2020-2021 Satellite Design Competition: Nanosatellites
New Space is based on a philosophy of creating less expensive satellites in shorter periods of time, thanks to falling costs and technological developments of miniaturisation spacecraft equipment. Nanosatellites have demonstrated that cheaper, off-the-shelf technology still allows for large amounts of scientific return, while maintaining good quality results. Nanosatellites have been a key contributor to the commercialisation of space, where forecasts predict that by 2022, up to 75% of all nanosatellites are forecasted to be in orbit for commercial reasons.
The 2020-2021 Satellite Design Competition invited students to design, construct and operate a nanosatellite payload system with the objective to acquire as much information from an analogue lunar nanosatellite mission. Students created a payload concept, trading off performance parameters, and passed through a rigorous review process with panels of experts within the space industry. The competition aimed to reach out to students from multiple scientific fields, including, but not limited to, electrical engineers, mechanical engineers and computer science engineers.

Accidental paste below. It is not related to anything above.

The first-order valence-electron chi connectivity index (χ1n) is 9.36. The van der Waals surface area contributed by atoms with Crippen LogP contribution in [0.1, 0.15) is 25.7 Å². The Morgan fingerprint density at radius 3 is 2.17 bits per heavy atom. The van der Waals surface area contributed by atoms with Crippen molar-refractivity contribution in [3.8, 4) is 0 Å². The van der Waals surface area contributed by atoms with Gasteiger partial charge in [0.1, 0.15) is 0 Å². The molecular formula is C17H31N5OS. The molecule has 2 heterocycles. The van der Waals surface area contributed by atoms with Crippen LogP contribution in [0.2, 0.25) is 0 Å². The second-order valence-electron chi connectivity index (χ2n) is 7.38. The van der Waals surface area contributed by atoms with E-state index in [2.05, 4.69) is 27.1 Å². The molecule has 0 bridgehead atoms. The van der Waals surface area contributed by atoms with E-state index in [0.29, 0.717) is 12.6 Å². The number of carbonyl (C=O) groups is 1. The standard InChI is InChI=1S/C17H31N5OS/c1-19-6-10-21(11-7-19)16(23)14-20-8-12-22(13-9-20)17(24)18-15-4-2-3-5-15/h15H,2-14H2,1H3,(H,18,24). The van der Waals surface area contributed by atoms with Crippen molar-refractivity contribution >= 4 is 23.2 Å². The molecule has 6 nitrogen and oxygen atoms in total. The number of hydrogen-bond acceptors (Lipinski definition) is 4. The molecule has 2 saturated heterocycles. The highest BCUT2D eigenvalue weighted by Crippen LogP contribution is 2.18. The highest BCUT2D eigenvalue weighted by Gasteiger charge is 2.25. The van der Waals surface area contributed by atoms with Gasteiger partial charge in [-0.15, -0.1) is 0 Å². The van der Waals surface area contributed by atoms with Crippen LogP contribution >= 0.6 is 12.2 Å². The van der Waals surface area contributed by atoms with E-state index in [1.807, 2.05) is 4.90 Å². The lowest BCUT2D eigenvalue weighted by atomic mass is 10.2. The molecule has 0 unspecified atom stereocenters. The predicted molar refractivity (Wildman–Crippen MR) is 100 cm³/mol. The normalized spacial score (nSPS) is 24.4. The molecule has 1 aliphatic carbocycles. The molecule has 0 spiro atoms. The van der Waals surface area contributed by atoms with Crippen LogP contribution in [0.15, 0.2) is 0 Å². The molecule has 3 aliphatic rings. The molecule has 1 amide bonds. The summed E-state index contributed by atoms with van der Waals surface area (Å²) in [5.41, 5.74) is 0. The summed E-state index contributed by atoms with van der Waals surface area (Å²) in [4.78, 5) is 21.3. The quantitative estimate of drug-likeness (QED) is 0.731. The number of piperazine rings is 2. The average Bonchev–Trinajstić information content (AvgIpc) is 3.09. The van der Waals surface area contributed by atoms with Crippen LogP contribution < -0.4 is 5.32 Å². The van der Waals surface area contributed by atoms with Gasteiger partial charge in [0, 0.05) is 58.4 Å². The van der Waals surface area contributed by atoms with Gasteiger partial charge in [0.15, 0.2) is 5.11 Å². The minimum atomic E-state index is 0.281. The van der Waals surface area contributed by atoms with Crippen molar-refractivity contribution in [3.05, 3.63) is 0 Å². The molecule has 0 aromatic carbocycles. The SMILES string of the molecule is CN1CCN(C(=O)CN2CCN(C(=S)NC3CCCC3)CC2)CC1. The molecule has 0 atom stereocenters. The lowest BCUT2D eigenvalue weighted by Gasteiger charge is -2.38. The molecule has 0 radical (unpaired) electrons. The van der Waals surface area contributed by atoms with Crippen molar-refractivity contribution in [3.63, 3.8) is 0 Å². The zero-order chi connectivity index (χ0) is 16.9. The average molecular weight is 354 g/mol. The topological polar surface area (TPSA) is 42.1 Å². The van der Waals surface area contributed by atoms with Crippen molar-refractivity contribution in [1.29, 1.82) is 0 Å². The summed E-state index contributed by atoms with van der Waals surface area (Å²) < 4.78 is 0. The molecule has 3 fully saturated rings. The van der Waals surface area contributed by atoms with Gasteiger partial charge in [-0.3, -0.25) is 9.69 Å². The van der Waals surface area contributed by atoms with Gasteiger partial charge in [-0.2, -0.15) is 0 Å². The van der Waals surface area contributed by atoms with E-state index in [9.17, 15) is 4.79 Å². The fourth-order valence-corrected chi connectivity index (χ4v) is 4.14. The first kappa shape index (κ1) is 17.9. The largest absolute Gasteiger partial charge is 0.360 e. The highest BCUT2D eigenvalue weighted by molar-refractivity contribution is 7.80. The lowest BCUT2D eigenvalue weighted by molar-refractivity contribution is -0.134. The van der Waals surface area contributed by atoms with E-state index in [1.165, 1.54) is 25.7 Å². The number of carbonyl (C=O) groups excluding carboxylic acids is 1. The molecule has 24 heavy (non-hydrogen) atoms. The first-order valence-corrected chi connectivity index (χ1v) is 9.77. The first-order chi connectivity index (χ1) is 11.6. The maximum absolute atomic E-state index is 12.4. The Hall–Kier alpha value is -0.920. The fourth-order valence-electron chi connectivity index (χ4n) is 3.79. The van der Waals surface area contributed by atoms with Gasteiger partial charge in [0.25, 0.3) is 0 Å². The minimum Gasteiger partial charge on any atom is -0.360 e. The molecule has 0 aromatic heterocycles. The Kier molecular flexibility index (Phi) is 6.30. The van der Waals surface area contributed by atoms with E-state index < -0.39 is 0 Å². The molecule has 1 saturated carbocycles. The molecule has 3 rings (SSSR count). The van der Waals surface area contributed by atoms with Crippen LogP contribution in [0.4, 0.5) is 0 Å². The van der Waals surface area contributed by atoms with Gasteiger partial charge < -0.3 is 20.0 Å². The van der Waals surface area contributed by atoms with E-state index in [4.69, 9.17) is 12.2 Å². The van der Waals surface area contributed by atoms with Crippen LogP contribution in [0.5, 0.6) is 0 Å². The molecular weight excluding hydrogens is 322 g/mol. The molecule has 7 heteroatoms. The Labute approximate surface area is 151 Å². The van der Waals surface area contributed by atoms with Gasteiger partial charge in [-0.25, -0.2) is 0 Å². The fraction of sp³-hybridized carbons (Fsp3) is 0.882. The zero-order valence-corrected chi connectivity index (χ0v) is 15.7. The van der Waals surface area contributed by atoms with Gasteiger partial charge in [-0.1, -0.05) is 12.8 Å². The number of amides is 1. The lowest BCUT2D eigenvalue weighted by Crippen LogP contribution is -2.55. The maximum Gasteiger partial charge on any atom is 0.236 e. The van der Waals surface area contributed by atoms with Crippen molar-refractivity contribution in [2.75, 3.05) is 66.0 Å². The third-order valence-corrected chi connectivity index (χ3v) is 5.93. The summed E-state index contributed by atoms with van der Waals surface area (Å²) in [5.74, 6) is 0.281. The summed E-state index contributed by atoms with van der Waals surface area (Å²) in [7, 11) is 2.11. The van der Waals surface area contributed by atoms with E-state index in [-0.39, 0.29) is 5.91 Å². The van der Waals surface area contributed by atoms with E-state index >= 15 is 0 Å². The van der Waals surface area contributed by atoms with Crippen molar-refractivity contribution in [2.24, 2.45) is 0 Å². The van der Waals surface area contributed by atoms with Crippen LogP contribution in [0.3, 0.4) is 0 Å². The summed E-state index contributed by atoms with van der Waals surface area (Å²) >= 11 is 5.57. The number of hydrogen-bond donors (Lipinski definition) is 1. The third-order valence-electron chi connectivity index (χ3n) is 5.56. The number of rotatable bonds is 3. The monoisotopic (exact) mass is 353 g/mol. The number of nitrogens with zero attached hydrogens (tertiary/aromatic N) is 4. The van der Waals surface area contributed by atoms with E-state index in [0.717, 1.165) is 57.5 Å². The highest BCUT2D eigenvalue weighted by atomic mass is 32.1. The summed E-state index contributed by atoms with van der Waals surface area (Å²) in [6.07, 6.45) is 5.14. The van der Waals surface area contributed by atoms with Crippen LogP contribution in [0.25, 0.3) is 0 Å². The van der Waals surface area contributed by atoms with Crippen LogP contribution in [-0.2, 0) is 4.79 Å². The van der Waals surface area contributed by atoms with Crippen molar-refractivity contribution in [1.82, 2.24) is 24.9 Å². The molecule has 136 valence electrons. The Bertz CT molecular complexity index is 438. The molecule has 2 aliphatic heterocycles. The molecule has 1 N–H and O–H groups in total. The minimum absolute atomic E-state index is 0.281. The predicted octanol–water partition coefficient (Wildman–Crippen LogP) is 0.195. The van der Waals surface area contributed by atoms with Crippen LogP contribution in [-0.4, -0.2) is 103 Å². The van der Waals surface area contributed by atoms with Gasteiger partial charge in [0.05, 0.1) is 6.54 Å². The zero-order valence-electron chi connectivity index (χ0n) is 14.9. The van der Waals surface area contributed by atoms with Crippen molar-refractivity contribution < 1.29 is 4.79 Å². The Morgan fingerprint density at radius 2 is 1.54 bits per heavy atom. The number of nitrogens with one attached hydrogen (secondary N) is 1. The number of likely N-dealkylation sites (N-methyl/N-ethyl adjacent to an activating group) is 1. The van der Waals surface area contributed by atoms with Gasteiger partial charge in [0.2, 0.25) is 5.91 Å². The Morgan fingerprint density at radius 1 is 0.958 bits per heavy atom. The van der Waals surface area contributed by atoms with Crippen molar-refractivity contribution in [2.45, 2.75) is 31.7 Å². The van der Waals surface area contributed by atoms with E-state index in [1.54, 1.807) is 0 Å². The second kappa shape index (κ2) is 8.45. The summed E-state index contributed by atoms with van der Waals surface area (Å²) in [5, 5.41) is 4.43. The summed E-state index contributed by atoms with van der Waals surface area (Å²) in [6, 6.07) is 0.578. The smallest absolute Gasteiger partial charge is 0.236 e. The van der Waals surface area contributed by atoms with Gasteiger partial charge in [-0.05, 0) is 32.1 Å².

The competition aimed to:
- Challenge students to perform a complex, systems engineering task of the development of a payload to a set of real space mission requirements
- Gain exposure and experience of the typical design processes and protocols in industry projects, including multiple project reviews
- Enable students to apply taught technical skills and learn new ones relevant to a job in the space industry in an applicable project environment
- Provide students with an opportunity to develop and practice other important and transferable skills, such as teamwork, leadership and project management
The CranSEDS team from Cranfield University took first place in this year’s competition, with second place going to the StrathAIS team from the University of Strathclyde, and third place going to the SatXTeam from the University of Leicester.